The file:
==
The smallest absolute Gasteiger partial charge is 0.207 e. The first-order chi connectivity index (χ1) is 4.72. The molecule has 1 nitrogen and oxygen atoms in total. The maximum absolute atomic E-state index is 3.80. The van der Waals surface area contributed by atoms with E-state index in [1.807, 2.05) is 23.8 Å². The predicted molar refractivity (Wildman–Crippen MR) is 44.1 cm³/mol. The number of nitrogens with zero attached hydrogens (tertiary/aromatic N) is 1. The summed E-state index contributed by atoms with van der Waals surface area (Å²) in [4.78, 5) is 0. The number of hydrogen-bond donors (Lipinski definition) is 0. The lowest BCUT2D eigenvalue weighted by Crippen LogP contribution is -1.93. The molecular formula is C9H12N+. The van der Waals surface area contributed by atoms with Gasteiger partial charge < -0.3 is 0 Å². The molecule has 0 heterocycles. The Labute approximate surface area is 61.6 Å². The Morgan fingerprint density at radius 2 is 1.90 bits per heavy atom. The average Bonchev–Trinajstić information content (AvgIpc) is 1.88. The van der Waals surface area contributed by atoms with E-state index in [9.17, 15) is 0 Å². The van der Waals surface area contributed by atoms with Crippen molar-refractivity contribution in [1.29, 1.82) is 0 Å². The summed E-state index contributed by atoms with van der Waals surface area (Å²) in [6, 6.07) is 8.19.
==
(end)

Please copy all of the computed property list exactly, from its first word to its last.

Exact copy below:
The smallest absolute Gasteiger partial charge is 0.207 e. The first-order chi connectivity index (χ1) is 4.72. The molecule has 1 nitrogen and oxygen atoms in total. The maximum absolute atomic E-state index is 3.80. The van der Waals surface area contributed by atoms with E-state index in [1.807, 2.05) is 23.8 Å². The predicted molar refractivity (Wildman–Crippen MR) is 44.1 cm³/mol. The number of nitrogens with zero attached hydrogens (tertiary/aromatic N) is 1. The summed E-state index contributed by atoms with van der Waals surface area (Å²) in [4.78, 5) is 0. The number of hydrogen-bond donors (Lipinski definition) is 0. The lowest BCUT2D eigenvalue weighted by Crippen LogP contribution is -1.93. The molecular formula is C9H12N+. The van der Waals surface area contributed by atoms with Gasteiger partial charge < -0.3 is 0 Å². The molecule has 0 heterocycles. The Labute approximate surface area is 61.6 Å². The Morgan fingerprint density at radius 2 is 1.90 bits per heavy atom. The average Bonchev–Trinajstić information content (AvgIpc) is 1.88. The van der Waals surface area contributed by atoms with E-state index in [9.17, 15) is 0 Å². The van der Waals surface area contributed by atoms with Crippen molar-refractivity contribution in [1.29, 1.82) is 0 Å². The summed E-state index contributed by atoms with van der Waals surface area (Å²) in [6, 6.07) is 8.19.